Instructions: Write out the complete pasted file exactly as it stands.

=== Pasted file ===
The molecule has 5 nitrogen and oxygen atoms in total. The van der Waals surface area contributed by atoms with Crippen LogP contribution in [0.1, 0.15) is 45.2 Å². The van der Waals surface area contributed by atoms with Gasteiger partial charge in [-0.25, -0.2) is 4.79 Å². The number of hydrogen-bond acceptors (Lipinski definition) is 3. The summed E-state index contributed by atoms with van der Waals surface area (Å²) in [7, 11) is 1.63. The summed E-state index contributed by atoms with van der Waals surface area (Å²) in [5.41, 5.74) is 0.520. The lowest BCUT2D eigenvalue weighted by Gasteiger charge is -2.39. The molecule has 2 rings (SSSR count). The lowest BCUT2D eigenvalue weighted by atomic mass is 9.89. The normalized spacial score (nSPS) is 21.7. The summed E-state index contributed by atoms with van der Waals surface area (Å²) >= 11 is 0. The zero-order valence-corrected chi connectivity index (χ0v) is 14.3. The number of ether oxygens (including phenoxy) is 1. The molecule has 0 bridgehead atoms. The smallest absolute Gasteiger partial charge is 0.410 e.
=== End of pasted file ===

The molecule has 5 nitrogen and oxygen atoms in total. The van der Waals surface area contributed by atoms with Crippen LogP contribution in [0.1, 0.15) is 45.2 Å². The van der Waals surface area contributed by atoms with Gasteiger partial charge in [-0.25, -0.2) is 4.79 Å². The number of hydrogen-bond acceptors (Lipinski definition) is 3. The summed E-state index contributed by atoms with van der Waals surface area (Å²) in [7, 11) is 1.63. The summed E-state index contributed by atoms with van der Waals surface area (Å²) in [5.41, 5.74) is 0.520. The lowest BCUT2D eigenvalue weighted by Gasteiger charge is -2.39. The molecule has 2 rings (SSSR count). The lowest BCUT2D eigenvalue weighted by atomic mass is 9.89. The normalized spacial score (nSPS) is 21.7. The summed E-state index contributed by atoms with van der Waals surface area (Å²) >= 11 is 0. The zero-order valence-corrected chi connectivity index (χ0v) is 14.3. The number of ether oxygens (including phenoxy) is 1. The molecule has 0 bridgehead atoms. The smallest absolute Gasteiger partial charge is 0.410 e.